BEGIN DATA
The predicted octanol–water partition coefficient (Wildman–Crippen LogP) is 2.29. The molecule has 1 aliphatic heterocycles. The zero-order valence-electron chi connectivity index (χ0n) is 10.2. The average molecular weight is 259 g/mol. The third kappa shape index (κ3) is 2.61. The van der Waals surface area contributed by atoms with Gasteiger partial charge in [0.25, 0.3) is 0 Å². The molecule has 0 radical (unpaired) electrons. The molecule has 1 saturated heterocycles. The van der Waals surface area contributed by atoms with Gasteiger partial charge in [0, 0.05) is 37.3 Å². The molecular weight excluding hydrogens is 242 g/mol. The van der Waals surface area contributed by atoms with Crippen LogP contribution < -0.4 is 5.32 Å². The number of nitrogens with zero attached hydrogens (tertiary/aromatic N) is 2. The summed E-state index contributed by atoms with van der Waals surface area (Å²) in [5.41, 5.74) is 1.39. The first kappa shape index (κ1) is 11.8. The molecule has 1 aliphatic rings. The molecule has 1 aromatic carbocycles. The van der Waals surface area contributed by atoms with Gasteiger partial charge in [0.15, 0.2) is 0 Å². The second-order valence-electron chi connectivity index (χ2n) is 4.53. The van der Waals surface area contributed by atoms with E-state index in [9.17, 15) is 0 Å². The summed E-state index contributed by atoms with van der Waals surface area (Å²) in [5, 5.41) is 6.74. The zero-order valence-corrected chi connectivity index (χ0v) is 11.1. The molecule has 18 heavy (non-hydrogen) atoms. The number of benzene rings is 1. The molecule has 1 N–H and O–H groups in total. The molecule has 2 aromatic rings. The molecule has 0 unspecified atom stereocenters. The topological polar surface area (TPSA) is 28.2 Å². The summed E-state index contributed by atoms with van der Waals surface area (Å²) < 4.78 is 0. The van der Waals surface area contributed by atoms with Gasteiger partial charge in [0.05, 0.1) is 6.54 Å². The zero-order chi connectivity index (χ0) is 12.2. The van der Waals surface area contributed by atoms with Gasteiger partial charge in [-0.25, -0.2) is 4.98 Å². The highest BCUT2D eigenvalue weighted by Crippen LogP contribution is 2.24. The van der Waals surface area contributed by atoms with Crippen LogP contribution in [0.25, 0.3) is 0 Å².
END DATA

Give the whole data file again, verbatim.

The predicted octanol–water partition coefficient (Wildman–Crippen LogP) is 2.29. The molecule has 1 aliphatic heterocycles. The zero-order valence-electron chi connectivity index (χ0n) is 10.2. The average molecular weight is 259 g/mol. The third kappa shape index (κ3) is 2.61. The van der Waals surface area contributed by atoms with Gasteiger partial charge in [0.25, 0.3) is 0 Å². The molecule has 0 radical (unpaired) electrons. The molecule has 1 saturated heterocycles. The van der Waals surface area contributed by atoms with Gasteiger partial charge in [0, 0.05) is 37.3 Å². The molecular weight excluding hydrogens is 242 g/mol. The van der Waals surface area contributed by atoms with Crippen LogP contribution < -0.4 is 5.32 Å². The number of nitrogens with zero attached hydrogens (tertiary/aromatic N) is 2. The summed E-state index contributed by atoms with van der Waals surface area (Å²) in [5.41, 5.74) is 1.39. The first kappa shape index (κ1) is 11.8. The molecule has 1 aliphatic rings. The molecule has 1 aromatic carbocycles. The van der Waals surface area contributed by atoms with Gasteiger partial charge in [0.15, 0.2) is 0 Å². The second-order valence-electron chi connectivity index (χ2n) is 4.53. The van der Waals surface area contributed by atoms with E-state index in [9.17, 15) is 0 Å². The summed E-state index contributed by atoms with van der Waals surface area (Å²) in [5, 5.41) is 6.74. The zero-order valence-corrected chi connectivity index (χ0v) is 11.1. The molecule has 18 heavy (non-hydrogen) atoms. The number of benzene rings is 1. The molecule has 1 N–H and O–H groups in total. The molecule has 2 aromatic rings. The molecule has 0 unspecified atom stereocenters. The topological polar surface area (TPSA) is 28.2 Å². The summed E-state index contributed by atoms with van der Waals surface area (Å²) < 4.78 is 0. The van der Waals surface area contributed by atoms with Gasteiger partial charge in [0.05, 0.1) is 6.54 Å². The zero-order chi connectivity index (χ0) is 12.2. The van der Waals surface area contributed by atoms with Gasteiger partial charge in [-0.25, -0.2) is 4.98 Å². The highest BCUT2D eigenvalue weighted by Crippen LogP contribution is 2.24. The van der Waals surface area contributed by atoms with Crippen LogP contribution in [0.25, 0.3) is 0 Å².